Aug(De)Mented Reality is a fresh video that's recently been getting passed along the internet, and for hella good reasons. Hombre_McSteez combines traditional cell animation with still photography from his iPhone into one of the most captivating videos I've seen lately. It's always super cool to see 2D drawings roaming the 3D world, but seeing the real objects and landscapes responding to being played around with is what really makes this video come alive. We couldn't resist sharing something this perfectly executed.
It's true, whiteboard animation videos are trendy now, but they're typically used to explain complex services or somebody's political platform. Jonny Lawrence on the other hand is having a blast making them, just for the sheer fun of it. It involves tons of time, patience, storyboarding and doodle skills, but the final result is incredibly worth it.
Besides making the two animations above, Jonny is a talented concept/storyboard artist living and working in the United Kingdom.
With over 1000 images, a carnival of mediums (water color, oil, collage, marker, and ink), and a retro dont-blame-me-when-it-gets-stuck-in-your-head kind of song, Reeo Zerko's stop-motion animation will make your lips curl in delight. As if this weren't enough, below the fold are images of the incomprehensible talent which drips (like my drool) from each page of his sketchbook. Damn he's good.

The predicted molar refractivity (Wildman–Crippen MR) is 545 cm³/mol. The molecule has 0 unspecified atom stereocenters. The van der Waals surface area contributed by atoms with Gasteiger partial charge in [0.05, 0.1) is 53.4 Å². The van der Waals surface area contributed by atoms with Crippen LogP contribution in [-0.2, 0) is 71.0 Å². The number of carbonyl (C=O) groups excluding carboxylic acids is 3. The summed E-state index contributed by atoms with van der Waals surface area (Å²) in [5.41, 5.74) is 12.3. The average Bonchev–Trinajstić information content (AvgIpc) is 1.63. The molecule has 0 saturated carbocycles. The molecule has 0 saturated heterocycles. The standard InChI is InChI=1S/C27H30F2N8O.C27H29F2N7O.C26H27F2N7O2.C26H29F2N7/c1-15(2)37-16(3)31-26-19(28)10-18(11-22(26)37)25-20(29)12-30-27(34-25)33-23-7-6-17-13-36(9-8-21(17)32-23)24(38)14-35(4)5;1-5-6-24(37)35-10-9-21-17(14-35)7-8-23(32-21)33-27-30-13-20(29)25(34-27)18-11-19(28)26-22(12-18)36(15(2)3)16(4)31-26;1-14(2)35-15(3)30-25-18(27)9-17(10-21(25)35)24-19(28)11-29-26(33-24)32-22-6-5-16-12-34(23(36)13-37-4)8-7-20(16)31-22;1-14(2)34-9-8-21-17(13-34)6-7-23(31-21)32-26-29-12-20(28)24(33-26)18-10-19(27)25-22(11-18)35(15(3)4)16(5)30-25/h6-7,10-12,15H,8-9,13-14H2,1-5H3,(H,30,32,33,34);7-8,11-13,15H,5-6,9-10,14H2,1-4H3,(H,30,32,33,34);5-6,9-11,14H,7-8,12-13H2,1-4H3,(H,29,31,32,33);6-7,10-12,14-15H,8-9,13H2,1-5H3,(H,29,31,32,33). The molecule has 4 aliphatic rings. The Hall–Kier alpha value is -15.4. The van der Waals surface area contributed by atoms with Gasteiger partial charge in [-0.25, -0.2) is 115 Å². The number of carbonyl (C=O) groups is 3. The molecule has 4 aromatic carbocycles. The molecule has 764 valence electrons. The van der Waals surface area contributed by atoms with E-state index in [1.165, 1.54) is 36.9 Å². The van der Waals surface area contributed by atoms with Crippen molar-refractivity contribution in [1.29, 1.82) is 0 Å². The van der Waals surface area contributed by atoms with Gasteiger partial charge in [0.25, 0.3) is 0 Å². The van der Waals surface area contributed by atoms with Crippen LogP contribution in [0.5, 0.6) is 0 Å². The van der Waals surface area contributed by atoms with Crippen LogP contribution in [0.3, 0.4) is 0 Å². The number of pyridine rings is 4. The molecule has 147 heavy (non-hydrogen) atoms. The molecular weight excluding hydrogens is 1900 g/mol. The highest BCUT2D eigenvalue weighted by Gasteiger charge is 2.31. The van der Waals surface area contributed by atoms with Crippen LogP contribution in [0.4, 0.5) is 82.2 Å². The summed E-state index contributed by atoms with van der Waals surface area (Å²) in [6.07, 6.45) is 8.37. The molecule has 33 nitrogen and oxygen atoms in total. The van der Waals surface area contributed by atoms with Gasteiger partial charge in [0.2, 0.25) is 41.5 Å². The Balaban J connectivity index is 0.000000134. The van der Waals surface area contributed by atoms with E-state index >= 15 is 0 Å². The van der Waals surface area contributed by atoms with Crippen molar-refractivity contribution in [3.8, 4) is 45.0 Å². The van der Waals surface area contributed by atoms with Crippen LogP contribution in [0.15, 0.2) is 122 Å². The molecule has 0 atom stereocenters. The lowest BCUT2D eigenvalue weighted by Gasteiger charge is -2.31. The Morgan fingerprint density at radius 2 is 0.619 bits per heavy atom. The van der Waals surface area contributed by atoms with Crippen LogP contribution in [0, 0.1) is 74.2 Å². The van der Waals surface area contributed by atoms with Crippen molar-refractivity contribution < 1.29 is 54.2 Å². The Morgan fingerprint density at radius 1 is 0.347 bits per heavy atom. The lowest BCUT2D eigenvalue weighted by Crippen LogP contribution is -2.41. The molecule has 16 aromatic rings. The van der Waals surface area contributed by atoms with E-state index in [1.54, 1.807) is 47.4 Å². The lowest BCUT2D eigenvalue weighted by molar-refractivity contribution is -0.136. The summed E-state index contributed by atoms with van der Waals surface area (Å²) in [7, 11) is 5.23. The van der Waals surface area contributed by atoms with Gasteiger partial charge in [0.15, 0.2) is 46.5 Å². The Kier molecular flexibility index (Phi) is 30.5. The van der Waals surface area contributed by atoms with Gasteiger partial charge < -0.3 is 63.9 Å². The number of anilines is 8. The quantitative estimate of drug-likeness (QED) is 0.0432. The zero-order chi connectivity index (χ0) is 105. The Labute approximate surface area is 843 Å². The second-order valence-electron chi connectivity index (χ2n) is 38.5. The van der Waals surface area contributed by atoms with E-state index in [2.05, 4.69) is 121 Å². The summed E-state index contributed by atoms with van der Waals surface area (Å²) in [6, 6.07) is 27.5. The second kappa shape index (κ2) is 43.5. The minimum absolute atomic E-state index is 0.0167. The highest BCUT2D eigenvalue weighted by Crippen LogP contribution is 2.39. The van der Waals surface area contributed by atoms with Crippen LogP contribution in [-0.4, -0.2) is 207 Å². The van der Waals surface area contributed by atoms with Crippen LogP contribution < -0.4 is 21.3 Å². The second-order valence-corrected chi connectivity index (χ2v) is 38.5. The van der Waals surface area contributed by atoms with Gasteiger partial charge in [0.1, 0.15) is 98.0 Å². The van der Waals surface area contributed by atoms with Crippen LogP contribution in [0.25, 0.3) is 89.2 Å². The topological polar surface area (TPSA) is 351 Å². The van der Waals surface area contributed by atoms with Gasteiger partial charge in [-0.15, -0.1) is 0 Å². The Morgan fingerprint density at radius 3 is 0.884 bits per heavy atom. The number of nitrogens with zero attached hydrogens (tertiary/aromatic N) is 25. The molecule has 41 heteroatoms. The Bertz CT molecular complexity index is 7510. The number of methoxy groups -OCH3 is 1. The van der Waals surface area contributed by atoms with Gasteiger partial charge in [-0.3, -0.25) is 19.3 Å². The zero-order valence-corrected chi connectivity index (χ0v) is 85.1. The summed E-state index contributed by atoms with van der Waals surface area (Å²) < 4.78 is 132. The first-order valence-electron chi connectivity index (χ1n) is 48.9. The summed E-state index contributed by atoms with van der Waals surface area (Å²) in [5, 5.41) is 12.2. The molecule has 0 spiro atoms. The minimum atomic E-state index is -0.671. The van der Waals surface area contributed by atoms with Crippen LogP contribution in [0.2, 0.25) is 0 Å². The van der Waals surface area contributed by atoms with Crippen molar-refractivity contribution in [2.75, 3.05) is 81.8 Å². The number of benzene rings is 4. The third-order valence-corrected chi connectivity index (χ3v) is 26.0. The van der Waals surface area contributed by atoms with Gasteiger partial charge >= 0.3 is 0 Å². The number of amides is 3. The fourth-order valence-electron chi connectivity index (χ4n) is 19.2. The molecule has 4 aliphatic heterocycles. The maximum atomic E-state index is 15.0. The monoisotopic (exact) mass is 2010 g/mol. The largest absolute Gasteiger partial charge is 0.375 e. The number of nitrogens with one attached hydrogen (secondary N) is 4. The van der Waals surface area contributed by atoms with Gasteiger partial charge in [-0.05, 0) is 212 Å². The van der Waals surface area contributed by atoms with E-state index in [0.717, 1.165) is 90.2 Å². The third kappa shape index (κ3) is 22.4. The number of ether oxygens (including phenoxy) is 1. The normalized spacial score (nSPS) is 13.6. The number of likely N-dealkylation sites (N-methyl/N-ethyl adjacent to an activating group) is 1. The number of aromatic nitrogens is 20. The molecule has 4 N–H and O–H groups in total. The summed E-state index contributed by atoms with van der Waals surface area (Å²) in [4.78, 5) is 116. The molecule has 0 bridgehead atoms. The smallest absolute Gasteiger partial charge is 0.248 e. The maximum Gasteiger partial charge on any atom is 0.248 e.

"Samare" is a delicate and romantic stop-motion film by Moscow-born Nicolai Troshinsky. The short is about flirtatious movement. The animation dances across the pages of books, and everything from dandelion petals to flickering candlelight is propelled by the intimacy of breath.
Troshinsky himself seems as active as his lens—working with children's literature publishers, teaching storytelling and cinematic language courses, and developing experimental games. You can help support and get a glimpse of his newest film "Astigmatismo" on his website.
Besides being a talented artist, Kristofer Ström is most known for his stop-motion doodle videos, where the art comes to life and interacts with everything from plates and picture frames to hands and music. The above is KOBRA episode 6, but every episode is worth taking the time to watch (especially this one).